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Distance Learning Study Tips

Struggling to study? Here are some tips to help you focus on your work and get the most out of your distance learning course.

1. Create a study environment

Find a comfortable, quiet, well lit place where you wont be disturbed. Don’t get too comfortable otherwise you won’t be able to focus and might fall asleep, but get into a relaxed position where you can allow your brain to think freely and your study won’t feel like such a chore.

If you’re studying at home, setting up a quiet corner as a mini-office can be a good way to stay organised and get your mind into the right state for studying. If you’re pushed for space, or if struggle to find a quiet place at home without disruption from family, consider studying somewhere different, such as a local library, coffee shop or other public space.

2. Get organised

There’s no point setting aside three hours to study if you spend the first hour finding your textbooks, hunting for pens and paper and trying to work out where you’d got to last time. Making sure that your study materials are well organised and that everything you need is kept in one place will help you get the most out of your study time.

3. Get motivated

Why do you want to study? Why did you take this distance learning course? Find a reason to want to study and stick with it. Setting yourself targets and rewards can be a great way to stay on track with your course.

4. Stay hydrated

Drink plenty of water, this will stop you from overheating or getting dehydrated. Water also keeps your brain alert so you won’t be falling asleep at your desk! Remember to eat well when you’re studying – your brain won’t function as well if you’re hungry, so having a healthy meal beforehand can increase your concentration levels.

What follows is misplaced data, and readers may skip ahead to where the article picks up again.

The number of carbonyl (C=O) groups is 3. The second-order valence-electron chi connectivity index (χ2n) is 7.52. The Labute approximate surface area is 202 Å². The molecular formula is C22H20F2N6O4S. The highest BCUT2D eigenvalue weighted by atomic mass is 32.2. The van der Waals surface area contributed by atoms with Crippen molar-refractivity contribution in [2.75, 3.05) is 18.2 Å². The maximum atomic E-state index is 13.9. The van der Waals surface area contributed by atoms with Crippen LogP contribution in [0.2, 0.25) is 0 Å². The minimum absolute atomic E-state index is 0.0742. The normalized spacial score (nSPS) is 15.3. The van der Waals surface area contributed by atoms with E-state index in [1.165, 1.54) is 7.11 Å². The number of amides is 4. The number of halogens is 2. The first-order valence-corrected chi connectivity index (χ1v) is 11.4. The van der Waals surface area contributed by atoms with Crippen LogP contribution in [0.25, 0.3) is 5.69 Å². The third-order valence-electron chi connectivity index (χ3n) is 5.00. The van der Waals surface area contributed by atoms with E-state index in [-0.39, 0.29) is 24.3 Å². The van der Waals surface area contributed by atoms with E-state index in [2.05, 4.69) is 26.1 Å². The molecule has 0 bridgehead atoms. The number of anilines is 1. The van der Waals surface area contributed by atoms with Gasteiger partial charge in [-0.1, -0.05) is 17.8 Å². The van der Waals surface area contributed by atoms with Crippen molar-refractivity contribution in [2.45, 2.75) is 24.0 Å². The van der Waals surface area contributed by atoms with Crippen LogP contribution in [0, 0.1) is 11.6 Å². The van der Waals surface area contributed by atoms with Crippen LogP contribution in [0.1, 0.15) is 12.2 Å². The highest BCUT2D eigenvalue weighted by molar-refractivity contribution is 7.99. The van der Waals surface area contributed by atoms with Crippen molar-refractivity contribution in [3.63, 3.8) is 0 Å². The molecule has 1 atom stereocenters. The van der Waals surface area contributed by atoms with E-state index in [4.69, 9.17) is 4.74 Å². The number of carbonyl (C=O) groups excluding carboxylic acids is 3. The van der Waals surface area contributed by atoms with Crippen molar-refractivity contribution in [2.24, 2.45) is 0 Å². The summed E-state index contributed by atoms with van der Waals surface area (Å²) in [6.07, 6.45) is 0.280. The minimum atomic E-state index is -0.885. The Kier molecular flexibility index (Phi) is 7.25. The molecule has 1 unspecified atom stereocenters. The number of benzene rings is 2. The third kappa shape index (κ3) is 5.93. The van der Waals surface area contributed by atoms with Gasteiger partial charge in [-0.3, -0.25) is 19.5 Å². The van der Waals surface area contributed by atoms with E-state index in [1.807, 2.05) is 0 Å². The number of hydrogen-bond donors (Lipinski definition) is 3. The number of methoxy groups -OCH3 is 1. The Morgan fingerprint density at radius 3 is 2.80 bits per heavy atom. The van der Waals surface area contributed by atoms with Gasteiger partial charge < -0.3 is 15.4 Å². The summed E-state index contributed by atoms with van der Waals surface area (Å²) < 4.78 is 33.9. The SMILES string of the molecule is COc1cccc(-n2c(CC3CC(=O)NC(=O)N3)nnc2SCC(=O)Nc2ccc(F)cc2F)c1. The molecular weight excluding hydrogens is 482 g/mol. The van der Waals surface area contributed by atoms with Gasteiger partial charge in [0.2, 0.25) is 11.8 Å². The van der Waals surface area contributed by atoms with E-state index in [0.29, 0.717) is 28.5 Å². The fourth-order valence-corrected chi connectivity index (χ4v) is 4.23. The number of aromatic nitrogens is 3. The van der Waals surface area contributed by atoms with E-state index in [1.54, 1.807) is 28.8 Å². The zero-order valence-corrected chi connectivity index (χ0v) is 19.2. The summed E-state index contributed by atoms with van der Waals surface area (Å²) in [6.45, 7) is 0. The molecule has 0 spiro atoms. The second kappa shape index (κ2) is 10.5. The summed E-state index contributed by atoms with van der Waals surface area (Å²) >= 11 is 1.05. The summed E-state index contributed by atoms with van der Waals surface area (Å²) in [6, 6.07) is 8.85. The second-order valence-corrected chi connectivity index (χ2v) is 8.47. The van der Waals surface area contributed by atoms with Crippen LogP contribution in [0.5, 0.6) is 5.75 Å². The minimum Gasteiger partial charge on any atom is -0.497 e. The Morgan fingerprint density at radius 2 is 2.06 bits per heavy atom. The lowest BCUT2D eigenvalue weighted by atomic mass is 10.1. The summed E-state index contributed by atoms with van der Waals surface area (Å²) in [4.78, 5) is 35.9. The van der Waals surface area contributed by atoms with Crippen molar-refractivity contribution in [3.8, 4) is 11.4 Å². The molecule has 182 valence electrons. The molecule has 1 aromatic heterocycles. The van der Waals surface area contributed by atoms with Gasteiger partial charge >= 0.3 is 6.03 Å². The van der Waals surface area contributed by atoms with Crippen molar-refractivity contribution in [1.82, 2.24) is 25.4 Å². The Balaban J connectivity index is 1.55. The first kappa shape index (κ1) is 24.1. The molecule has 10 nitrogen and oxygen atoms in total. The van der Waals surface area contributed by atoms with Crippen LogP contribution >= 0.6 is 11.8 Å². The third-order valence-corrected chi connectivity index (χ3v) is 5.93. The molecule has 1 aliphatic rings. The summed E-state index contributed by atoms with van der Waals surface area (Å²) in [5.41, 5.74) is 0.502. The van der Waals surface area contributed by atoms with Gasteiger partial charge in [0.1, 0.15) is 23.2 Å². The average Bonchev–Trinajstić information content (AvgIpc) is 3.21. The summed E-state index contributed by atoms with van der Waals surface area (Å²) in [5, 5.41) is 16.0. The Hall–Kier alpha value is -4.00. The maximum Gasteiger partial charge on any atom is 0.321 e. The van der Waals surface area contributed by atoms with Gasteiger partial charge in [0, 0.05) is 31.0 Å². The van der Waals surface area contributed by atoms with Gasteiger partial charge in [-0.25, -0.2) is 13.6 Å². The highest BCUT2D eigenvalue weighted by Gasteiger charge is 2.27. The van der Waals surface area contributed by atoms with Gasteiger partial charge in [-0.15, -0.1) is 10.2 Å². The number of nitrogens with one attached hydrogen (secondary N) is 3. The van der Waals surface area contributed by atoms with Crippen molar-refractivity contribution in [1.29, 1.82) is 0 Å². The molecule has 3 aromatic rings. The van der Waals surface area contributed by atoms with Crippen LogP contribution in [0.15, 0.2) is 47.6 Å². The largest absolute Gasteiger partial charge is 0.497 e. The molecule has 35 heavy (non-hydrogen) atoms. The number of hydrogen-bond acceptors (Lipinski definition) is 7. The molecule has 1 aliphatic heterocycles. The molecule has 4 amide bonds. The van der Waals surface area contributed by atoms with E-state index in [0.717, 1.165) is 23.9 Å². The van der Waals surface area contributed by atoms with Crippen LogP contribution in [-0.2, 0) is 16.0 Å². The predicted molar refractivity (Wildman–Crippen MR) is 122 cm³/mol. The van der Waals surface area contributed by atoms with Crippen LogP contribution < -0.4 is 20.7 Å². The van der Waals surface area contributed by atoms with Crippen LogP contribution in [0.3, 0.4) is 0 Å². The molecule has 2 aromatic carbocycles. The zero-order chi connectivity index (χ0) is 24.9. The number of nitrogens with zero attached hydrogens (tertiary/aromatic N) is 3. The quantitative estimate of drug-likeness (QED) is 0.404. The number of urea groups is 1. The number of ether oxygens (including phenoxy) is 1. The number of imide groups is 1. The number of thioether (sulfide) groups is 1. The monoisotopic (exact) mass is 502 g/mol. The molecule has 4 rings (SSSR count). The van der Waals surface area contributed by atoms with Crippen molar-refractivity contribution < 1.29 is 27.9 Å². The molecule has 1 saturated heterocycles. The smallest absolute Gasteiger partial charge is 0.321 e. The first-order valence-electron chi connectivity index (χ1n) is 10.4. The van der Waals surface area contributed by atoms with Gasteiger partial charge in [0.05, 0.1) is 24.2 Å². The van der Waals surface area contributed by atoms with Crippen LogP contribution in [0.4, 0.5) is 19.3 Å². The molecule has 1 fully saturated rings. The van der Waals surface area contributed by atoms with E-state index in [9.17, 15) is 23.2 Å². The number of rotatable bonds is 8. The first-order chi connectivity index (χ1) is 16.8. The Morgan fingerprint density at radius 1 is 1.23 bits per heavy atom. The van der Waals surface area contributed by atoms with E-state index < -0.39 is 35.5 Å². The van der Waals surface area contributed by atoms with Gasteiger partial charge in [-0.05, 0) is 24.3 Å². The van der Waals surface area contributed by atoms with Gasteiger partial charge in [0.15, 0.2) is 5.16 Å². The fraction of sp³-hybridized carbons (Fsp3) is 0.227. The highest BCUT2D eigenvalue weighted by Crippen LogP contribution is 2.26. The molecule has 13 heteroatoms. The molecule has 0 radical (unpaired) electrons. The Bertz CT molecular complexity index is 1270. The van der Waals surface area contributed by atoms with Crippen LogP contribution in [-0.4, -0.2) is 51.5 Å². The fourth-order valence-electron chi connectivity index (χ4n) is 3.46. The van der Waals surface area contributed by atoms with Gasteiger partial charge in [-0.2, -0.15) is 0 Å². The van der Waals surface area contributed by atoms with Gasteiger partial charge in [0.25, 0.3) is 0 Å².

5. Find your study method

Some people study better with blocks of text, some people prefer images and diagrams, others prefer quick tips and bullet points. How do you study? Try all 3 methods to find out what works best for you, then do all you can to focus your learning on this method. If you need extra materials or alternative sources of information, your tutor will be happy to help.

6. Know your sources

Make sure you get your information from trusted sources. Use the study materials that come with your course as much as possible and call your tutor for assistance. Do not immediately trust publicly edited websites such as Wikipedia, be sure to compare the information with another source to check if it is valid.

7. Make time

Study can be hard when your day is taken up with work and other business, that’s why with distance learning you can pass your course with only 3 hours of study per week. This doesn’t sound like a lot, but it’s easy for life to get in the way so discipline is important. Clear a space in your timetable which is just for studying, and make sure you get the most out of it.

8. Don’t get distracted

21st Century life is busier than ever before, with hundreds of different distractions out there to get in the way of your studies. Fight back: close Facebook. Turn your mobile phone off. It’s not always easy, but you’ll learn far more through three hour’s uninterrupted work than any amount of time spent ‘working’ with distractions every five minutes.

9. Go easy

Don’t try to cram all your study into one night – your brain can only take in so much information at any one time, so there comes a point when studying for long periods becomes pointless. Spreading your study out over several shorter sessions can help you absorb more information than through a single long study session, so remember to take regular breaks and pace yourself.

10. Ask for Help

Your tutor is there for one reason – to get you through your course. If you’re struggling, don’t be shy – drop them an email or pick up the phone and get some help. Sitting for hours struggling with a question that your tutor could help you with is not a good use of your time, so make the most of their support when you need it.

By | 2011-02-09T12:54:29+00:00 February 9th, 2011|DLC Features|0 Comments